While New Zealand is often described as one of the economies on the Pacific Rim - by implication part of the fast-growing Pacific region in contrast to a supposedly sclerotic European economy - and is accordingly a member of APEC, the Pacific is a vast geographic region covering over a third of the surface of the earth. A country can be located on the Pacific Rim yet still be very remote from the centres of global economic activity.
I can't recall exactly the first time that I heard New Zealand described as being on the "Antarctic Rim" but think it was while I was still working at the Treasury in the mid 1990s. It is a description with some telling implications and points to the importance for New Zealand of having excellent international transport links.
As a history graduate and someone who was very impressed with Professor Geoffrey Blainey's book "The Tyranny of Distance: How Distance Shaped Australia's History", the phrase Antarctic Rim is one that has stayed with me and it is encouraging to read that economists are increasingly taking account of geography in their theoretical research.
The phrase was used by Professor Wolfgang Kasper in an address to the New Zealand Economic Association on 27 June 2002 in which he discussed New Zealand's economic growth record in the context of advances in growth theory. He does not think that New Zealand's remoteness has been holding New Zealand back.
A measure of the remoteness of fellow Antarctic Rim country Australia from an economic perspective is contained in a number of papers published by the Australian Treasury including:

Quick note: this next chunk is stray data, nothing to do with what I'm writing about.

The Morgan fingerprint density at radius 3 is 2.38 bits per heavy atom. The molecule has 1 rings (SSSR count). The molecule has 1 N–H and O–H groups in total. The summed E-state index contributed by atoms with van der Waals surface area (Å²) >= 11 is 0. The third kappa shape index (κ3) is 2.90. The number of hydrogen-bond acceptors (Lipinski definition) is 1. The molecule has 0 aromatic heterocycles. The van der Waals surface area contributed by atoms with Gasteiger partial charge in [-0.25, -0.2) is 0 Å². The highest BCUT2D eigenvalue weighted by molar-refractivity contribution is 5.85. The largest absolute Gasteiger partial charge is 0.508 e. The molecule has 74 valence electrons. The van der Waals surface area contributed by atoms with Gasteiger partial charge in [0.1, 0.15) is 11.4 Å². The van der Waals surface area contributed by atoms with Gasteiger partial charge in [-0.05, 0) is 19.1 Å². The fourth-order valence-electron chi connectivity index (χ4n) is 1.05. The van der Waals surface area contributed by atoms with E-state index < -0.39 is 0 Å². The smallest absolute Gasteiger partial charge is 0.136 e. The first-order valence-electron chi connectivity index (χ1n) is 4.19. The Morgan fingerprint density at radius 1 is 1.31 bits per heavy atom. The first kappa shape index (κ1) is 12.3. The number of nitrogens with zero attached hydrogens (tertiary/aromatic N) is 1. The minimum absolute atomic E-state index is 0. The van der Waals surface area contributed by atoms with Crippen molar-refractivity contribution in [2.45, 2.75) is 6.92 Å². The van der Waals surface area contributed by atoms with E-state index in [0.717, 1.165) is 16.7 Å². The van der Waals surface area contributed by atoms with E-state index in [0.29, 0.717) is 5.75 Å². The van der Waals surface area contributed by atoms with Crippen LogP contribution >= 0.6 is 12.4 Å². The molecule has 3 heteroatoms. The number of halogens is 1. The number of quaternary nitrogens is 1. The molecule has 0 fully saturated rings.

"Measuring recent trends in Australia’s economic remoteness" by Robert Ewing and Bryn Battersby (March 2005)
"International Trade Performance: The Gravity of Australia’s Remoteness" by Bryn Battersby and Robert Ewing (June 2005)
The New Zealand Treasury has also touched on the issue in its series of working papers including:
"Economic Geography - Key Concepts" by Sarah Box (2000)
"Geography, Trade and Growth: Problems and Possibilities for the New Zealand Economy" by Philip McCann (2003)
"Global Connectedness and Bilateral Economic Linkages - Which Countries?" by Jim Rose and Wayne Stevens (2004)
The gravity model of international trade - taking into account distance and market size - would seem to have applicability when it comes to examining international air passenger transport but I have yet to track down any academic studies using the model for this purpose. One such paper that focuses on air cargo is:
"Infrastructure, Competition Regimes and Air Transport Costs: Cross Country Evidence" by Alejandro Micco and Tomás Serebrisk (2004)
I suspect that it would make for some interesting further econometric research provided that care is taken with the data sets used.
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